A few weeks ago, I took you on an allegorical journey from my gut to the soil. I hoped to make the point that there are many small forces that shape our world and whose impact on our lives is very often overlooked. You are breathing as you read this. We all take our autonomic breathing for granted until we can’t. The breathing happens unnoticed until it’s hard to do. Small forces, likewise, do their thing whether appreciated or not.
I realised that I mis-used the term ‘weak force’ because ‘weak force’ means something very specific to the scientific community. ‘Weak force’ is the common shorthand for weak nuclear interaction. The weak force (beta decay) is what changes the flavour of a quark, that in turn causes a proton to become a neutron. It does this by emitting an electrically charged W boson. So what? you say. This is the trigger for nuclear fusion, the reaction that powers the sun that generates the photon that delivers the energy that is used by our plants here in the garden.
So the sunflower out in the back garden is growing because of four very small forces. I might have included gravity as a fifth, the reason that the rain falls from the clouds where the water was suspended by small forces generated by the heat loss after the water was evaporated in the sunlight.
This is not intended to contradict any normal science teachings of the four fundamental forces that we experience every day:
- The weak force.
- The strong force.
I’m pointing out that plant growth is driven by some of the smallest forces in nature. The weak force provides the photon energy to power the whole story. Osmosis pulls water out of the soil. Surface tension is what pulls the water up the xylem. And then the photosynthesis causes water to be driven though the leaves. Let’s agree that gravity finally plays its part in completing the circuit and returning fluid down towards the soil through the exterior phloem though that’s not the full story. But it’s enough before I introduce the wonders of hormones.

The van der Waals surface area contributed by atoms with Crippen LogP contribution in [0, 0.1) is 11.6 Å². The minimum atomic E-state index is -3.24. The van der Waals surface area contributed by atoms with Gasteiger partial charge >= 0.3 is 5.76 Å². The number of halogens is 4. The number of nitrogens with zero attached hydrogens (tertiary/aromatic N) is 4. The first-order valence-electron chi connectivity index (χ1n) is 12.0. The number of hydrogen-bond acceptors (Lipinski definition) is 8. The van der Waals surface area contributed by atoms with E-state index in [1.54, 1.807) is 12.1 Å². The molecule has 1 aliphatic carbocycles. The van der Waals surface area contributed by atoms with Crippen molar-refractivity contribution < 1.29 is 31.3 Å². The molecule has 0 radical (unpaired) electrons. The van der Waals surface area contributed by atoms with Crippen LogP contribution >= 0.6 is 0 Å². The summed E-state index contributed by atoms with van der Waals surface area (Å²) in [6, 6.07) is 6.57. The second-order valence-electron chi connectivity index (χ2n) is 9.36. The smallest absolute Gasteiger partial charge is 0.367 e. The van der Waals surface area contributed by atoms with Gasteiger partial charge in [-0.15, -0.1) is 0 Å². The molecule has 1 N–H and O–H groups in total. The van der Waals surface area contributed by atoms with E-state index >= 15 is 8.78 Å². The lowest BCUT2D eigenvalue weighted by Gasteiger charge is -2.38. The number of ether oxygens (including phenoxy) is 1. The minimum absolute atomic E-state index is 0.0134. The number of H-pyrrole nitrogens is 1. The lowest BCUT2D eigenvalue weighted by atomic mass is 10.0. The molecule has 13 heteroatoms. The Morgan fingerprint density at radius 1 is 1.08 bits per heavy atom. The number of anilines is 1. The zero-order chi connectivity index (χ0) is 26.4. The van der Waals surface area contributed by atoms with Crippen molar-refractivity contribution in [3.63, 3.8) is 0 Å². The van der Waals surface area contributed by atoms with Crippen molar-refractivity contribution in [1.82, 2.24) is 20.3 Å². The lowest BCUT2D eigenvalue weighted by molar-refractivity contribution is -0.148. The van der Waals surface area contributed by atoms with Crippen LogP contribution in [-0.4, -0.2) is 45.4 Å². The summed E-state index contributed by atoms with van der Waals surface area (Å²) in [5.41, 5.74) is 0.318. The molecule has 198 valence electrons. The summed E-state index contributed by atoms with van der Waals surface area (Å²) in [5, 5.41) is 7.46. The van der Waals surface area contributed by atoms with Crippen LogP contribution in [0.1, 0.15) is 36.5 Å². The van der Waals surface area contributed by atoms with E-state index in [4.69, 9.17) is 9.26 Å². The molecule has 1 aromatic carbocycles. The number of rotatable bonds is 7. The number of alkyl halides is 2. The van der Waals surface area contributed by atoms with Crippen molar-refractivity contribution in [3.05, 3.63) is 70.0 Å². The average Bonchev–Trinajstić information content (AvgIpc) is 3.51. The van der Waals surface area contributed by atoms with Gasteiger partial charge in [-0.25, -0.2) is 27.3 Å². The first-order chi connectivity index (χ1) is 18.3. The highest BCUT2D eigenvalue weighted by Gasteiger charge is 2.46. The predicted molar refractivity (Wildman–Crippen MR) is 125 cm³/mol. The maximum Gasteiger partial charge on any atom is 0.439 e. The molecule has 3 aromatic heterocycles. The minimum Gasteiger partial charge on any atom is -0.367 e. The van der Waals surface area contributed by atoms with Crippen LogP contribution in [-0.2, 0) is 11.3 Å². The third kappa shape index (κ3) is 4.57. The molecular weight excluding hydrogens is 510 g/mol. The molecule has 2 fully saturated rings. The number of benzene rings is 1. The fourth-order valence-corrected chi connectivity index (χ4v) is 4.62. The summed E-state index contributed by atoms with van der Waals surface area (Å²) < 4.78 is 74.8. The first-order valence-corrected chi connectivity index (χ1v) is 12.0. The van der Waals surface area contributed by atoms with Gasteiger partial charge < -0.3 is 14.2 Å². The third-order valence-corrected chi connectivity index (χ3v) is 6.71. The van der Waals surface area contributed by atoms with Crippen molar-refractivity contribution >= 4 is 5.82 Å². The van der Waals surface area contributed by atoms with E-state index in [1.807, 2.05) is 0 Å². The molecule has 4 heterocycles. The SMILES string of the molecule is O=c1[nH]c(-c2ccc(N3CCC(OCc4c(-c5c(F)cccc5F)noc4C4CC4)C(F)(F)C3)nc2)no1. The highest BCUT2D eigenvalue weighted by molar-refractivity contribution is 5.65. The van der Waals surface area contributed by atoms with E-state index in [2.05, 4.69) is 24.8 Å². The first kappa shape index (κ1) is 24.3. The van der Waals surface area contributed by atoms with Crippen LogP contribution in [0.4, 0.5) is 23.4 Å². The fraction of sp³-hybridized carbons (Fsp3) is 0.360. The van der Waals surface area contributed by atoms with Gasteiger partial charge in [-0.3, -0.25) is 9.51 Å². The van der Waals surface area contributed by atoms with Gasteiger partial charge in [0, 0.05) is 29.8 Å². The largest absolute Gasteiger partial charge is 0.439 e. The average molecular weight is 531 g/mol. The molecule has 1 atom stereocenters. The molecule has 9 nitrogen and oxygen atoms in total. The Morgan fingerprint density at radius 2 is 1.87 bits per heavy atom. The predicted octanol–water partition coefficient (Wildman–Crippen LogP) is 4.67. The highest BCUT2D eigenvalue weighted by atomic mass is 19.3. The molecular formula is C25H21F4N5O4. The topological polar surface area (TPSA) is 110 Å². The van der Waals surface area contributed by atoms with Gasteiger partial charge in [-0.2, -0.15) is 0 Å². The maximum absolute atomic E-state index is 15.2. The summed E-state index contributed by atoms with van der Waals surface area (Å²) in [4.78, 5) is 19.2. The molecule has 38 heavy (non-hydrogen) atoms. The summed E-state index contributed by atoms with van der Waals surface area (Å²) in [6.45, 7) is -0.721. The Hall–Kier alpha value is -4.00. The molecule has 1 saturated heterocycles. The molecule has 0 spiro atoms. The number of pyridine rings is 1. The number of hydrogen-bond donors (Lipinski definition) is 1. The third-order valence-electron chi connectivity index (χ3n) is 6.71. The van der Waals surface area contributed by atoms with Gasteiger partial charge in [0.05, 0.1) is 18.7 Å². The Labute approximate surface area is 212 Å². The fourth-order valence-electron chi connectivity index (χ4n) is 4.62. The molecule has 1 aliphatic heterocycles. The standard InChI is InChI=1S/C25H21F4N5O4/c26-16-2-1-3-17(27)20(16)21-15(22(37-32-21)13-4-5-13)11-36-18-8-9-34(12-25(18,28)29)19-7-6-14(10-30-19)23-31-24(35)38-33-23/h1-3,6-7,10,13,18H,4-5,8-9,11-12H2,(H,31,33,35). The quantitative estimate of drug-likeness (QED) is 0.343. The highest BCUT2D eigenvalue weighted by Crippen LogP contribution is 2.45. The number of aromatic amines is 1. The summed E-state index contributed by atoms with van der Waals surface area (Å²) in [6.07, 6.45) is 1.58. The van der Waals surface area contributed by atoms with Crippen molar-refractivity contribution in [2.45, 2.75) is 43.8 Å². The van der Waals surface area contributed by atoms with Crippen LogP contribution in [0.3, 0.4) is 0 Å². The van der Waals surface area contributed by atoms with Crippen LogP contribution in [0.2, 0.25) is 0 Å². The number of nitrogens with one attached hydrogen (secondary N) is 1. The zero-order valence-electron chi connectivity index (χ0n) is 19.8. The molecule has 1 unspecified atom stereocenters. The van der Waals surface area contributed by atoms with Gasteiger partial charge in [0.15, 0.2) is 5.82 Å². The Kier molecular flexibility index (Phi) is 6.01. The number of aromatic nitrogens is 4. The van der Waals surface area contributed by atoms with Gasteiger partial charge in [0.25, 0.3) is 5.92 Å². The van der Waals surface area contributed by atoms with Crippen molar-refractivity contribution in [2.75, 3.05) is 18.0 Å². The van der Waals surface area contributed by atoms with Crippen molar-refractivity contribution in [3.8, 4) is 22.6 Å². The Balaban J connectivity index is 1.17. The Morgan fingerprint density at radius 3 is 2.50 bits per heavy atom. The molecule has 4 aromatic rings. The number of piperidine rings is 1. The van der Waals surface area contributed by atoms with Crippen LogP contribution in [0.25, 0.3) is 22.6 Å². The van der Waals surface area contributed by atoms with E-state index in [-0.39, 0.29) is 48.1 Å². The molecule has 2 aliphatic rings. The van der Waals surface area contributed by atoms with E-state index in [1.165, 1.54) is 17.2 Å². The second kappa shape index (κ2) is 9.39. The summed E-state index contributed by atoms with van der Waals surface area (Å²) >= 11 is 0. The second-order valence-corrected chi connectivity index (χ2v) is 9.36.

We need to know about five hormones in order to understand the tropic and nastic movements of the sunflower (or any plant) among a host of other things you’ve not thought about for years. The tropic movements are directional and result from environmental stimuli such as light (phototropism), gravity (geotropism) and the like. The nastics are non-directional responses to stimuli like temperature, humidity or the touch that triggers the carnivorous Venus Flytrap leaf to envelope prey.
Hormones interact with receptors on the surface of cells. So if you imagine a hormone as a key and a receptor as a lock, you’d need a specific key to open a lock. There are many kinds of keys just as there are many kinds of locks. But the analogy breaks down because a lock can only accept one key type. Cell receptors may interact with several types of hormone just as one hormone type may suit many types of receptor. This is critical to begin an understanding of the complexity that is created by what appears to be a simple system.